Climate change is a push factor for the people of Arsi (Ethiopia) to decide on their future. Specifically, to decide whether or not to migrate.
The economy of this area, which is home to 3.2 million people, depends mainly on small-scale agriculture and livestock farming. This makes its inhabitants extremely vulnerable to the effects of climate change.
This context has been analyzed in the report Climate change, youth and human mobility in the Arsi area (Oromia, Ethiopia), prepared by Alliance2015 member Ayuda en Acción and the Institute of Studies on Conflict and Humanitarian Action (IECAH). The research leads to affirm that food insecurity caused by climate change, coupled with the lack of job opportunities, causes both internal displacement and internal migration, especially among the youth.
The study is based on a quantitative survey conducted among 166 people (71 young people aged 16-30 and 95 people aged 31-60) of four districts in Arsi with the qualitative findings of six youth Focus Group Discussions (FGDs) and nine semi-structured interviews with key informants. In addition, the research includes a pre-literature review with around 80 sources. The analysis of both primary and secondary data revealed that climate change’s effects on Arsi have increased in the last five years, negatively affecting agricultural activities, livestock, and even inhabitants’ daily life. The already fragile conditions of this population, due to a combination of land scarcity, poor irrigation systems, overpopulation, and longterm poverty, have magnified the impact of natural hazards, leading to food insecurity and worsening impoverishment.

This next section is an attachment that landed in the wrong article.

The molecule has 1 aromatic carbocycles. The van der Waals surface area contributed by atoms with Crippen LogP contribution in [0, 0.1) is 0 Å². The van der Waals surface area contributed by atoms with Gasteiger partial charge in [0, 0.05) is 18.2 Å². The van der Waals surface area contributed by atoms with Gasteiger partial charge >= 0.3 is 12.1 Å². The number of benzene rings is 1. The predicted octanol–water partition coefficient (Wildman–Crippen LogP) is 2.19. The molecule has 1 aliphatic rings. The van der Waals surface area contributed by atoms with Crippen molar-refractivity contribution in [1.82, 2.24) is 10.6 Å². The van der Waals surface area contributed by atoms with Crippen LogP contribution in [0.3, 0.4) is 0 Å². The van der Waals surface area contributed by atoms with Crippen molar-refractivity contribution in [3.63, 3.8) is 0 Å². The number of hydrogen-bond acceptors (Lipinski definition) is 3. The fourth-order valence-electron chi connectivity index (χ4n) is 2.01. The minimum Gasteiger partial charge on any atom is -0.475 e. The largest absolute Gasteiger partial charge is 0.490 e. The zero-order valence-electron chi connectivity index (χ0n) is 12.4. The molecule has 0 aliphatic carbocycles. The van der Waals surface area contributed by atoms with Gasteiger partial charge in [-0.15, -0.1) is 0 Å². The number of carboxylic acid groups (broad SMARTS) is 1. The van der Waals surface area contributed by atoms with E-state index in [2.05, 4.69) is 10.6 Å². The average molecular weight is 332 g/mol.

The research shows that although climate change influences migration in the Arsi zone, it is a multicausal process, involving several factors such as poverty, land access issues, and lack of income sources. The gap between programmes tackling climate change effects and socio-economic fragilities and their impact on the most vulnerable people from the Arsi zone gives rise to the need for all stakeholders to strengthen their efforts to develop short, medium and long-term strategies particularly focused on young people and women. These new cross-cutting policies must be built on people’s adaptive capacities, address the structural problems that cause fragility, and put mitigation and climate justice strategies at the forefront.
You can read the full report here.